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On 12 April 2021, following an inquiry from openDemocracy, YouTube shut down the channel of late Pastor TB Joshua – one of the 20 richest preachers in the world at the time of his passing on 5 June.
The channel, which had over 1.8 million subscribers, had posted at least seven clips between 2016 and 2020 showing the pastor, born Temitope Balogun Joshua, engaging in violent exorcisms to ‘cure’ gay and lesbian congregants of their sexual orientation by casting out the “demon of homosexuality.”
This rhetoric, and even the act of casting out queer demons, is rampant in Nigeria, by educated and uneducated Christians alike.
Chioma*, a queer Nigerian woman, says although she was not religious, this decision does indeed have something to do with her sexuality. She sees these acts by religious leaders as “sad and abusive.”
Did YouTube silence TB Joshua?
YouTube’s guidelines prohibit “content which alleges that someone is mentally ill or diseased because of their membership in a protected group including sexual orientation.” As a result, the platform “removed flagged videos and comments that violate these policies.”
However, YouTube was alone in going against the pastor. Although Facebook removed some posts, many are still available. Furthermore, all videos can still be found on Emmanuel TV, owned by Pastor TB Joshua’s church, which is broadcast throughout Africa by DStv (owned by South African entertainment company MultiChoice Group).
The Group did not respond to openDemocracy’s query into whether the channel’s content violated South African’s constitution, which prohibits discrimination against people on the basis of their sexual orientation.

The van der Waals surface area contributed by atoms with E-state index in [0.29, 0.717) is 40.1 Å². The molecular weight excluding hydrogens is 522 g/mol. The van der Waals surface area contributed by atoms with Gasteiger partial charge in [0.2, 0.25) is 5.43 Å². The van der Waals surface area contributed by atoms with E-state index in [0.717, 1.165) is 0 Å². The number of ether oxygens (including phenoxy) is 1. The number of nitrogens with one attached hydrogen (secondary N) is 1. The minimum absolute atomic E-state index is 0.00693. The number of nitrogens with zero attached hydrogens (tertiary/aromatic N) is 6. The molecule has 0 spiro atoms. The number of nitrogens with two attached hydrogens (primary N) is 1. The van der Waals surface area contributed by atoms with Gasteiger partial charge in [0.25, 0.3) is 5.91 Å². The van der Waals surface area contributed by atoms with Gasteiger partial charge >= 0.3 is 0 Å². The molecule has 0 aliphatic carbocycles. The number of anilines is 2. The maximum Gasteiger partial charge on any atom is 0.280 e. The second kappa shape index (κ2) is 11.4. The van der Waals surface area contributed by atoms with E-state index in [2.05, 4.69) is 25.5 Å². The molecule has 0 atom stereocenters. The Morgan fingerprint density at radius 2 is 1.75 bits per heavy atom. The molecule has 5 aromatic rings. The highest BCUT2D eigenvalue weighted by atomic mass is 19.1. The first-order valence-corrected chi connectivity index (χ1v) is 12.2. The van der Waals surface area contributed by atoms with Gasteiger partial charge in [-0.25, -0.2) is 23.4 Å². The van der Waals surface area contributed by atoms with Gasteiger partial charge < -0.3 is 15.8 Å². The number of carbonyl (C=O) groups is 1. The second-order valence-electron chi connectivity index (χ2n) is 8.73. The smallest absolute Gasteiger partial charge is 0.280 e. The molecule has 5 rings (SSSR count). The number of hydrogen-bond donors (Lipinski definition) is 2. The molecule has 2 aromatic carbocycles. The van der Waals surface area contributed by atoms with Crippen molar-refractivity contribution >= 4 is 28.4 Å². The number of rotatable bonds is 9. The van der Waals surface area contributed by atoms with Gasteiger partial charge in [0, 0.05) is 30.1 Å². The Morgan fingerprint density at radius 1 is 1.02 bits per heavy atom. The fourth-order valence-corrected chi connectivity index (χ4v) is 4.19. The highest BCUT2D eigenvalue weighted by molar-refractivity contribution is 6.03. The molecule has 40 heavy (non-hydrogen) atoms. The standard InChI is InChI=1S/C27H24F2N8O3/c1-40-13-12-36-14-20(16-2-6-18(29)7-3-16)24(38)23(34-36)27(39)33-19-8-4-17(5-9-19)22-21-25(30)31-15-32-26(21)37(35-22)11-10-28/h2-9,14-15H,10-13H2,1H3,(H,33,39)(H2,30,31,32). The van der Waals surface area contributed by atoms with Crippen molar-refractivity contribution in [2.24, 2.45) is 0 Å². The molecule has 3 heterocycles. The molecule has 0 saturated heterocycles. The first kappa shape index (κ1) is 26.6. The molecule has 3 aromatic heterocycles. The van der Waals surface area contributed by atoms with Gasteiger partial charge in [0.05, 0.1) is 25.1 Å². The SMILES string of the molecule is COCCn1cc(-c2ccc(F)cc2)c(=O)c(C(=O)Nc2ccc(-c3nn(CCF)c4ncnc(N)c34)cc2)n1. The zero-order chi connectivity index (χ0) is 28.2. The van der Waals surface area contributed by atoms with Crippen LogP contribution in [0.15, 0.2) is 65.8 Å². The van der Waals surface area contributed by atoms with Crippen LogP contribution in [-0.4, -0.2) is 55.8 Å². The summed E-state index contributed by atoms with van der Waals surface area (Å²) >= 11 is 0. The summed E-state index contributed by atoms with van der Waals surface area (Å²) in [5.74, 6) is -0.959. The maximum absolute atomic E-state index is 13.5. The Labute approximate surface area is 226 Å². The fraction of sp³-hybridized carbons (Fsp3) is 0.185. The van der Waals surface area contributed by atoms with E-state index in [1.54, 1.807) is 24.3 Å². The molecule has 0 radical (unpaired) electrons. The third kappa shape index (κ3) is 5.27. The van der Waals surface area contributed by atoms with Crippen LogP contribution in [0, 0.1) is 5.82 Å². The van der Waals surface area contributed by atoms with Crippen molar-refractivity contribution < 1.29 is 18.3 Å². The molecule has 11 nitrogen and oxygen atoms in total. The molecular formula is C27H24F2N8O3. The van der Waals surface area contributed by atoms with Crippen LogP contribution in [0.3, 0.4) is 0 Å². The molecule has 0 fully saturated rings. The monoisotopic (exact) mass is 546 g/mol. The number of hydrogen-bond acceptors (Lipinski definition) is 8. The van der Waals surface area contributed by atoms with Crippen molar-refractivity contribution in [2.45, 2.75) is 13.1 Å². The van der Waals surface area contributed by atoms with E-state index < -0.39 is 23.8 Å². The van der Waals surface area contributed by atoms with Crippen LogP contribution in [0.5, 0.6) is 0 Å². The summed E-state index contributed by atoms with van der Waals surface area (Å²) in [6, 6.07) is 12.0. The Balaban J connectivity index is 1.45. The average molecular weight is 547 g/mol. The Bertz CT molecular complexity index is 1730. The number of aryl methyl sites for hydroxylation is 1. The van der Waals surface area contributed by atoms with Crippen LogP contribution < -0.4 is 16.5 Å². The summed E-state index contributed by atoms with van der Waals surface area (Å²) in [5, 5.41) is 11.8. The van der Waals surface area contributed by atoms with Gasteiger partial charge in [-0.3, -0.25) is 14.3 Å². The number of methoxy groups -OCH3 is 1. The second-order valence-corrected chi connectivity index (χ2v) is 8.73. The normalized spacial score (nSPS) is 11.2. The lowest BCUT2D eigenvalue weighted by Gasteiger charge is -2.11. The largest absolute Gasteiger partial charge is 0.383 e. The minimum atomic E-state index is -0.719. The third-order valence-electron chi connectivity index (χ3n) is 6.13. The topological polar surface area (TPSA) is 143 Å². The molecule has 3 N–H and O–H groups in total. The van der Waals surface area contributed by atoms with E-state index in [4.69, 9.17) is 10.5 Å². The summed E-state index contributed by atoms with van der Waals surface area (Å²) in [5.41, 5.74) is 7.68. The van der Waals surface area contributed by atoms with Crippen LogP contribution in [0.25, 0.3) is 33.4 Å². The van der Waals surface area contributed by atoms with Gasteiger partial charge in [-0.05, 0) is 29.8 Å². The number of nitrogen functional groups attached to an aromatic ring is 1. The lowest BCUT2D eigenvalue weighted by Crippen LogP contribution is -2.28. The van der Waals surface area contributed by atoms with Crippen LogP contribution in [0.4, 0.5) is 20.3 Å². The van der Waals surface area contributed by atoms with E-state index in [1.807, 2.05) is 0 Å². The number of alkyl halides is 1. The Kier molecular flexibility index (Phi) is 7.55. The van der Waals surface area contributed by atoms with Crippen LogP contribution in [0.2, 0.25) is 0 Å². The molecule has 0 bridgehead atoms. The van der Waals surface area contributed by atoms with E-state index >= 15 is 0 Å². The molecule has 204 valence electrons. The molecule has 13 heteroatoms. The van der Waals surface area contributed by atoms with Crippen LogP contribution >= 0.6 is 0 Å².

Was TB Joshua unique in his views?
Arguably, laws passed in Nigeria suggest that government administrations have taken a homophobic stance. With the high level of religion in a post-colonial country that received the British Empire’s homophobia as well as other less than ideal traits, this is not surprising.
There is a lot of hate peddled by different religious and strict rules that have no head or tail as the world has evolved
“The heteronormative preachings did push me away,” says Enitan*, another queer Nigerian woman. “There is a lot of hate peddled by different religious and strict rules that have no head or tail as the world has evolved.”
She does note, however, that “there are really a lot of people who are religious and queer, so I don’t think it’s mutually exclusive.”
In some northern states, where sharia law is practised, homosexuality is forbidden. In addition, the federal government under former president Goodluck Jonathan passed the Same-Sex Marriage Prohibition Bill (SSMPA). However, this law prevents more than just marriage for same-sex couples.
The law prohibits any “public show of same-sex amorous relationship and states a punishment of ten years in prison for anyone who “registers, operates or participates in gay clubs, societies or organisations, or “supports” such organisations.
Well-known and influential pastors have supported the government’s homophobic views, with David Oyedepo being a prominent example. Nigeria’s wealthiest churchman, he claims that his church can cure homosexuality through prayer.